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Publication - Research Publication

Analysis of Responses to the Consultation on the Proposal to Permit Tail Docking of Working Spaniels and Hunt Point Retrievers

Published: 4 Oct 2016
Part of:
Farming and rural, Research
ISBN:
9781786524836

Analysis of responses to the consultation on tail-docking.

41 page PDF

615.2kB

41 page PDF

615.2kB

Contents
Analysis of Responses to the Consultation on the Proposal to Permit Tail Docking of Working Spaniels and Hunt Point Retrievers
About the consultation

41 page PDF

615.2kB

About the consultation

The final section of the consultation paper asked respondents a series of questions about the consultation.

Whether the consultation explained key issues sufficiently

Respondents were asked 'Do you consider that the consultation explained the key issues sufficiently to properly consider your responses?' As chart 4 demonstrates, views were very positive, with a large majority of respondents (89%) saying that the consultation explained the key issues sufficiently to properly consider their response. Only 10% of respondents felt this was not the case.

Chart 4: Whether the consultation explained key issues sufficiently to consider a response

Chart 4: Whether the consultation explained key issues sufficiently to consider a response

Respondents were then asked 'Do you consider that you had sufficient time to respond to the consultation?'. Views on the timescale were very positive with almost all respondents (97%) agreeing the timescale was sufficient.

Chart 5: Whether there was sufficient time to respond to the consultation

Chart 5: Whether there was sufficient time to respond to the consultation

The next question in the consultation paper asked respondents to provide any other comments on the way the consultation had been conducted; 190 respondents opted to provide commentary. The key comment emerging was that a decision on whether to introduce a tightly defined exemption needs to be taken (31%). Some other comments made by respondents reiterated those raised in earlier questions; such as the main issue is the welfare of working dogs (cited by 16%), or that the ban should be relaxed (12%).

Specific comments on the consultation process referred to concerns over the distribution of the consultation paper (14%), there being too great a focus on financial issues (14%) or that the focus should be on the opinions of those who work with dogs (10%). While 5% noted that some of the questions were poorly worded, ambiguous or misleading, the same proportion also noted the consultation paper was user-friendly and fair.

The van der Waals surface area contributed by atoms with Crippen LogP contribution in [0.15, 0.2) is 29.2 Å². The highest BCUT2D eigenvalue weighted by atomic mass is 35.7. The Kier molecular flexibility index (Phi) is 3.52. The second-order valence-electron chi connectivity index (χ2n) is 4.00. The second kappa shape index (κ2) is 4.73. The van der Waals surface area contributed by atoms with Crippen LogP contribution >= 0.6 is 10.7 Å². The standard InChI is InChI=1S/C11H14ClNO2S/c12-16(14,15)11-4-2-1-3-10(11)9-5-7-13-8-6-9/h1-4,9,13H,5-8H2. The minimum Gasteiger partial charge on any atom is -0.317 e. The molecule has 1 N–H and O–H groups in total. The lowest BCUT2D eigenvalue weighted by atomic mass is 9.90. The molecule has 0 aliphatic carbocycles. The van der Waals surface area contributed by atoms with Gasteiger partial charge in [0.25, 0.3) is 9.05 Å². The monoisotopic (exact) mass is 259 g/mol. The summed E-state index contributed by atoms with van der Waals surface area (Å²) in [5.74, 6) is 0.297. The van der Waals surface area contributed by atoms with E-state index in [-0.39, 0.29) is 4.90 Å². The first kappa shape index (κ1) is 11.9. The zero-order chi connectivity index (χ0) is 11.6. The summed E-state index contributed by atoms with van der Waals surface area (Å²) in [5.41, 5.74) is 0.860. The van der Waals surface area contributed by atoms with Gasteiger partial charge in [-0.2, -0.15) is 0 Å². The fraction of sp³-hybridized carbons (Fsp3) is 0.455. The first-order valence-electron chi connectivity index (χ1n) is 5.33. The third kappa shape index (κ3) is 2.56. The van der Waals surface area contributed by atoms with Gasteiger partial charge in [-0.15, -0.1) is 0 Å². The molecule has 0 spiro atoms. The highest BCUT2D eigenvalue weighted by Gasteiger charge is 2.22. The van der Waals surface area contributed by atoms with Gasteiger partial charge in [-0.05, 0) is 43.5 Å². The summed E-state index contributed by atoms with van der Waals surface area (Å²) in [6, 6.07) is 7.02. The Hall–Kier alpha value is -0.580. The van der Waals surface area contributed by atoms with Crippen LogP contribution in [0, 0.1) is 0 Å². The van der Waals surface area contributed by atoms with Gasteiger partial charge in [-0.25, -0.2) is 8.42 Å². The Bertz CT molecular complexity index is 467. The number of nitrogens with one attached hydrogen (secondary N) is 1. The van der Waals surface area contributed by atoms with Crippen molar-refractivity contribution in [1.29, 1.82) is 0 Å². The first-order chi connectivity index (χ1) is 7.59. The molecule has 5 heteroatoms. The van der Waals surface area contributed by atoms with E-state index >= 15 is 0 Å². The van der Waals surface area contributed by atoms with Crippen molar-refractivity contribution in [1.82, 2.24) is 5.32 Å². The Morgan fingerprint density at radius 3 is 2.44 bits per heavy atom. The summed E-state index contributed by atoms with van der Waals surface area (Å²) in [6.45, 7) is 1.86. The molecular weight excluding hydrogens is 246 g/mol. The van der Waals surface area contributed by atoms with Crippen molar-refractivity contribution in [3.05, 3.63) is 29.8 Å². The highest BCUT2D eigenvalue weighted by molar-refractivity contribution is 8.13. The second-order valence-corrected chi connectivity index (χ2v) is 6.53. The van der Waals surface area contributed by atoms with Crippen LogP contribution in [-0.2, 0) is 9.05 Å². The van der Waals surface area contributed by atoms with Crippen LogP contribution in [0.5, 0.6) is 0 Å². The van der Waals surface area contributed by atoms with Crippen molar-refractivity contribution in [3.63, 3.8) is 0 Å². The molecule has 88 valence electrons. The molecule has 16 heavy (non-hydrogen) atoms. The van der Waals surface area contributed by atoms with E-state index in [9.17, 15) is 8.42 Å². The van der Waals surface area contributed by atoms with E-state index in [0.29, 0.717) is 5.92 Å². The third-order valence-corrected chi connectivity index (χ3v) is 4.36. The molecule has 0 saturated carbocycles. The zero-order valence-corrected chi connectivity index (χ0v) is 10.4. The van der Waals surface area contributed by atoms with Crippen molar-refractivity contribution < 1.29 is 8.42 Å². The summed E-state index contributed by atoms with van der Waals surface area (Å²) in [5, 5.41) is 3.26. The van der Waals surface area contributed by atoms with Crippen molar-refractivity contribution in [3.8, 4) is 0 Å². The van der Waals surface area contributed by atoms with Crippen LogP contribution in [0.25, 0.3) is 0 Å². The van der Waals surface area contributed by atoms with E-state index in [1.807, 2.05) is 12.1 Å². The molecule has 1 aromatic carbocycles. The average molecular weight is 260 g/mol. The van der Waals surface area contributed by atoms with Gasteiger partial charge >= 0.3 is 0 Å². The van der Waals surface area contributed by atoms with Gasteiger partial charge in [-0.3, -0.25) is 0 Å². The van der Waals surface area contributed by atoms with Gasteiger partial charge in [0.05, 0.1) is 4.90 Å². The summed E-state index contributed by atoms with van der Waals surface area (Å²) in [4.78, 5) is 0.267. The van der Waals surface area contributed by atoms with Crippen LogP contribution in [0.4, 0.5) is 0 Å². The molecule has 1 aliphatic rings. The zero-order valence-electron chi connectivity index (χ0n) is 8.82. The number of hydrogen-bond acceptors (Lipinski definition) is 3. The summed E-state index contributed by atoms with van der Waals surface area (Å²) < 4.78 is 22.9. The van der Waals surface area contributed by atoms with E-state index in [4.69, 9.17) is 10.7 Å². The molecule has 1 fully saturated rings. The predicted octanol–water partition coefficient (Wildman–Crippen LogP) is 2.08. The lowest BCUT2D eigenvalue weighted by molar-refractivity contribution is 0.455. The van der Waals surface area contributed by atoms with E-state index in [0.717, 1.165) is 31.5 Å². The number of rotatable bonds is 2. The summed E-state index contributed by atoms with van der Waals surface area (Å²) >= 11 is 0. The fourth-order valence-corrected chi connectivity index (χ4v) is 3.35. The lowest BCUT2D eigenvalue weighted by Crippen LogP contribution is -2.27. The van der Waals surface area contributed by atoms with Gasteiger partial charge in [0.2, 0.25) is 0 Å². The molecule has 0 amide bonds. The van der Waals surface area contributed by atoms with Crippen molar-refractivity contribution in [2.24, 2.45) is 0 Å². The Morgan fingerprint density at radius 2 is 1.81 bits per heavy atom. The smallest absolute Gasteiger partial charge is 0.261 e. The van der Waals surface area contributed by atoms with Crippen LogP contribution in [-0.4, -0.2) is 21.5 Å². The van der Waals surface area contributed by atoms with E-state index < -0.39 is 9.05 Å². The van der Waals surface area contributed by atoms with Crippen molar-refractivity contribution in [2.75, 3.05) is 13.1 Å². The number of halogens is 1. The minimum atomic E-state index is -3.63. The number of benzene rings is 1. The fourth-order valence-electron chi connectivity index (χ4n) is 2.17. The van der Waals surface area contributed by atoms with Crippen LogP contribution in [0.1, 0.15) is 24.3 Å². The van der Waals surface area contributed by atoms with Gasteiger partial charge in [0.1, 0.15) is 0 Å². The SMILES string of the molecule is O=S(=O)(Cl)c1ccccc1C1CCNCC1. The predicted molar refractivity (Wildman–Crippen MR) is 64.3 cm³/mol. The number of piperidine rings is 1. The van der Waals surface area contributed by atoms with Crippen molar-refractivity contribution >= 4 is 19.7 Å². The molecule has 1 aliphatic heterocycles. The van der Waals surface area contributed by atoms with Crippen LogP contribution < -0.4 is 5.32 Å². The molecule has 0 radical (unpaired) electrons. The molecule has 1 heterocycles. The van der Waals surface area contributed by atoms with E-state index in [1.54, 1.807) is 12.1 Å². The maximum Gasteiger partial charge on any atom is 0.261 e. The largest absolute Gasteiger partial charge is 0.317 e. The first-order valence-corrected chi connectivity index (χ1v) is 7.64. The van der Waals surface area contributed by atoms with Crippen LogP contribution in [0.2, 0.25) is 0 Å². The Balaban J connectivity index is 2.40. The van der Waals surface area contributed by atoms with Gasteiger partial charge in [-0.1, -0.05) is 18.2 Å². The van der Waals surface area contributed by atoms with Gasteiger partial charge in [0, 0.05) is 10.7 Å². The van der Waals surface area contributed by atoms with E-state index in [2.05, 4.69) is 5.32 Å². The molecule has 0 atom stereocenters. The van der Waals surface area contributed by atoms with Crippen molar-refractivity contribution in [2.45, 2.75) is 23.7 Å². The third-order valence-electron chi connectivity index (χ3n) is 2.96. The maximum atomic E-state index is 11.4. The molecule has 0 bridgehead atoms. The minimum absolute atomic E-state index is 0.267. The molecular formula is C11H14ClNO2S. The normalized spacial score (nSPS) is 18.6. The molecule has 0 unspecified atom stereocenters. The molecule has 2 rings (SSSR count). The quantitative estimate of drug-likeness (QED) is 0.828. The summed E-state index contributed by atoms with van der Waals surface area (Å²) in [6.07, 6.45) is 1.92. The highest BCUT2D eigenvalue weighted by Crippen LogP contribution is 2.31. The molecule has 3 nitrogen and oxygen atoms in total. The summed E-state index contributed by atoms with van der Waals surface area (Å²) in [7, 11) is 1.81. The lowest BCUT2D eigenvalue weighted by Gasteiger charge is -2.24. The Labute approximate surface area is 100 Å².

A small number of respondents commented that the consultation was biased, with 3% noting this was biased towards exemptions being approved (3%) or that the consultation was aimed at the field sports fraternity (1%)

The table below shows the comments made by 5% or more of respondents.

Table 16: Any other comments on whether Scottish Ministers should introduce a tightly defined exemption

Total
(%)
Organisations
(%)
Individuals
(%)
Decision needs to be made 31 18 31
Main issue is welfare of dogs 16 9 17
Concerns over distribution of consultation paper 14 - 15
Too much focus on financial issues 14 9 14
Ban should be relaxed 12 18 11
Focus should be on views of those who work with dogs 10 - 11
Some of consultation poorly worded / ambiguous / misleading 5 - 6
Positive comment on consultation eg user-friendly / fair 5 9 5

** Figures do not add to 100% because respondents could give as many answers as they wished

Respondents were then asked to indicate how satisfied they were with the consultation. As shown in chart 6, the majority of respondents (55%) were satisfied with the consultation and a further 34% were neither satisfied nor dissatisfied. Only 8% were dissatisfied to any extent.

Chart 6: Satisfaction with the consultation

Chart 6: Satisfaction with the consultation

Respondents were then offered the opportunity to provide an explanation for their response to this question, and 153 did so. One in five (20%) noted that this consultation should have been carried out at an earlier point in time or that it has taken to long for this consultation to be conducted. Views were mixed on the questions posed, with 10% commenting that the questions were okay or that they addressed key issues, while 9% felt the questions were poorly worded or biased. Just under one in ten (8%) felt that there should have been a greater focus on animal welfare and less on commercial aspects related to tail docking and 6% felt there should have been greater or wider publicity for this consultation.

Finally, respondents were asked how they would rate their satisfaction with using Citizen Space to respond to this consultation. As shown in chart 7, a majority of respondents (63%) were satisfied to some extent with Citizen Space and a further 27% were neither satisfied nor dissatisfied. Only 6% were unsatisfied with the use of Citizen Space.

Chart 7: Satisfaction with Citizen Space

Chart 7: Satisfaction with Citizen Space

Again, respondents were offered an opportunity to provide comments on the use of Citizen Space and 70 did so. Almost one in three (30%) noted that Citizen Space is simple, clear or easy to use and a further 11% commented that it was fine or okay.

A small proportion of respondents (6%) noted they had a technical problem with some aspects of the submission and 4% commented that it was difficult to include attachments or references. A small proportion (3%) did not like the name Citizen Space and the same proportion made negative comments about the process being online rather than paper-based.


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